Stay-at-home mom to 2 beautiful.busy.boisterous boys b. 08.17.05 & 12.29.08
Nirvana is . . . the living happiness of a soul which is conscious of itself and conscious of having found its own abode in the heart of the Eternal. --Gandhi
rootzdawta is offline  
#247 of 248 Old 11-27-2006, 04:19 PM
 
OceanMomma's Avatar
 
Join Date: Nov 2001
Location: south of somewhere
Posts: 2,204
Mentioned: 0 Post(s)
Tagged: 0 Thread(s)
Quoted: 0 Post(s)
I grew up in a big smelly smokey city that had something like 4 times the population of our whole country. I cannot tell you how much I am aware of the priviledge I have living where I do & having the choices I have. Being poor here doesn't suck. My takes on alot of this are gonna be wildly different to someone who lives in a big city. Just to be able to get out of one of those places to check out the nice little local farms is nigh on impossible. Hence why I stuck to beans & rice in those days!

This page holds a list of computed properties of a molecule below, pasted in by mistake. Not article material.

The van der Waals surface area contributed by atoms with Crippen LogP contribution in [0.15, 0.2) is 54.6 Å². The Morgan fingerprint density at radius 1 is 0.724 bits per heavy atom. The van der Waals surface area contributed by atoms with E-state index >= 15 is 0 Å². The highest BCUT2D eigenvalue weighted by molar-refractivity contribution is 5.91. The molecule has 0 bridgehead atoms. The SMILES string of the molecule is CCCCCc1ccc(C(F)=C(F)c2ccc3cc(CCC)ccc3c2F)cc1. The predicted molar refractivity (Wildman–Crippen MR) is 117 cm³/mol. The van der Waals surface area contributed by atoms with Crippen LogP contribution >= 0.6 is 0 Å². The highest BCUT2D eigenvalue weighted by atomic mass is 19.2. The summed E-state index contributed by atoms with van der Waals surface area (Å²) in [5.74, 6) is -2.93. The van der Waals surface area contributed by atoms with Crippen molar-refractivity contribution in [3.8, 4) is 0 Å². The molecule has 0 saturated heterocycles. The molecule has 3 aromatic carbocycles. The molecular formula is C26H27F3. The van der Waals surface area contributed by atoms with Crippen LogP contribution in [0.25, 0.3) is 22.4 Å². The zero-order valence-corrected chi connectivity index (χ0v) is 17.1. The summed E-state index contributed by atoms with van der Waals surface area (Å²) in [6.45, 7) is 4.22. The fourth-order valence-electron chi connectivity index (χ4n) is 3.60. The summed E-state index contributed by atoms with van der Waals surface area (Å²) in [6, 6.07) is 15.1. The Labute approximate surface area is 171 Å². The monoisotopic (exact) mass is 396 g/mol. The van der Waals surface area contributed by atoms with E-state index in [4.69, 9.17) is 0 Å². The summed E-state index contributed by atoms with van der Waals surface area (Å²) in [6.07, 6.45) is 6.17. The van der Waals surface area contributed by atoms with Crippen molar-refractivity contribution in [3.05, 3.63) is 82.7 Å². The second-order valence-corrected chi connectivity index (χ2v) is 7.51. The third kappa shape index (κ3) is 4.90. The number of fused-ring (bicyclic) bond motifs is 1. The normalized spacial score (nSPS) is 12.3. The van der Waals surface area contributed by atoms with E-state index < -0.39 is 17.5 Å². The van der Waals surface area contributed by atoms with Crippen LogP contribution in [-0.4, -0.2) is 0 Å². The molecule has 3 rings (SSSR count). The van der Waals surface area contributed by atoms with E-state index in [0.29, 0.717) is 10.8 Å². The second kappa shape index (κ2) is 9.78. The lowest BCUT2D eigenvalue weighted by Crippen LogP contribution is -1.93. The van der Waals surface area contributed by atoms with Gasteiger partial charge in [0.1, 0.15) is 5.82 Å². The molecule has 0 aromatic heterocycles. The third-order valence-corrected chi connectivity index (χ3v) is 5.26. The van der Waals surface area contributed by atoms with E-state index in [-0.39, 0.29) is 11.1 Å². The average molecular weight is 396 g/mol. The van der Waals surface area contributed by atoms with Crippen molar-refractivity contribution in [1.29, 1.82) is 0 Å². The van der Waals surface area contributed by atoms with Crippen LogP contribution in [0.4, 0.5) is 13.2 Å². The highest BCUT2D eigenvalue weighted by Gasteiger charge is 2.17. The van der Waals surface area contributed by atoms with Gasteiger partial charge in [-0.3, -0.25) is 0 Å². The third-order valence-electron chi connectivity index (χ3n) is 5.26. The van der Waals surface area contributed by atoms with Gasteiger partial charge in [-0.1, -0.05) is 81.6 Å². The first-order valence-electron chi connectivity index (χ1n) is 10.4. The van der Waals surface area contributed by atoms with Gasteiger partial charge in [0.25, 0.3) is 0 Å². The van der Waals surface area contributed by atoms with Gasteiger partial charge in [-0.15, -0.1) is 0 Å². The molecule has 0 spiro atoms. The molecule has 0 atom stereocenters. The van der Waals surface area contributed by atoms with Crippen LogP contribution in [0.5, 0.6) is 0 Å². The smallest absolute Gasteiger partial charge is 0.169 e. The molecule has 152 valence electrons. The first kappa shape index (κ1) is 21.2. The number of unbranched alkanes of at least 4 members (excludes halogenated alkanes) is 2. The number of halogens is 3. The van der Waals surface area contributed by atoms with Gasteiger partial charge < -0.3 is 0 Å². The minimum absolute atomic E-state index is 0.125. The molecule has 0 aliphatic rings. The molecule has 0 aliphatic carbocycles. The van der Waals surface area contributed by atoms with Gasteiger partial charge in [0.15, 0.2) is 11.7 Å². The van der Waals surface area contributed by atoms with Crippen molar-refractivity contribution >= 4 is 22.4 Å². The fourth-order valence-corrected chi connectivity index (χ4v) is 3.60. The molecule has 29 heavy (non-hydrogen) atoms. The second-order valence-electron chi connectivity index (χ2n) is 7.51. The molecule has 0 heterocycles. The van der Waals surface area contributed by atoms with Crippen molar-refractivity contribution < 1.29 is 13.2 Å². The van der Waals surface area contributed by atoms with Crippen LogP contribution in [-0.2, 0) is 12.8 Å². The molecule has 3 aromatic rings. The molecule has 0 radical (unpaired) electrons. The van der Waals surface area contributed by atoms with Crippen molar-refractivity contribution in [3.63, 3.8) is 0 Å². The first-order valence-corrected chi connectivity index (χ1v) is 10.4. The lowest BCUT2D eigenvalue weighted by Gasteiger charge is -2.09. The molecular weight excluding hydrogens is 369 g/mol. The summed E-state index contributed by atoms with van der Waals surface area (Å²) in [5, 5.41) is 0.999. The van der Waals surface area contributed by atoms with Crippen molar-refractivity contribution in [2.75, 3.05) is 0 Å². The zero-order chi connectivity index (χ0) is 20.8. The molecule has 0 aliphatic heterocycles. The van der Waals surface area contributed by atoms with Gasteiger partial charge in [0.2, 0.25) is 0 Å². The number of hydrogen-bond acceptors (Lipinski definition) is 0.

OceanMomma is offline  
#248 of 248 Old 11-27-2006, 05:51 PM
 
pampered_mom's Avatar
 
Join Date: Mar 2006
Location: Somewhere short of crazy
Posts: 4,507
Mentioned: 0 Post(s)
Tagged: 0 Thread(s)
Quoted: 0 Post(s)
Quote:
Originally Posted by kaydee View Post
But here’s the rub –I and many animal advocates also find a good deal of non-factory-farming inhumane, as well. For example, labels like “free-range” and “cage-free” can be meaningless in terms of guaranteeing animal well-being, and organic standards don’t address humane treatment of animals. Even third-party certification programs for humane animal treatment allow some pretty ghastly things to occur (not to mention their current failure to address transport & slaughter).
Again, another issue that we agree on. I don't trust labels on products in a store one bit! At least not until there becomes some way to ensure that there will be in fact some truth in that labeling required. And even the I'd be very likely to be very skeptical. You don't have to look very far to find proof that those labels aren't worth the paper they're printed on - especially in the case of the organic label since the USDA sees it as nothing more than a marketing tool it's not too hard for the standards to be erroded. Another good example is the labels you find on items in places like Whole Foods - just read Michael Pollan's latest book for more info on that one!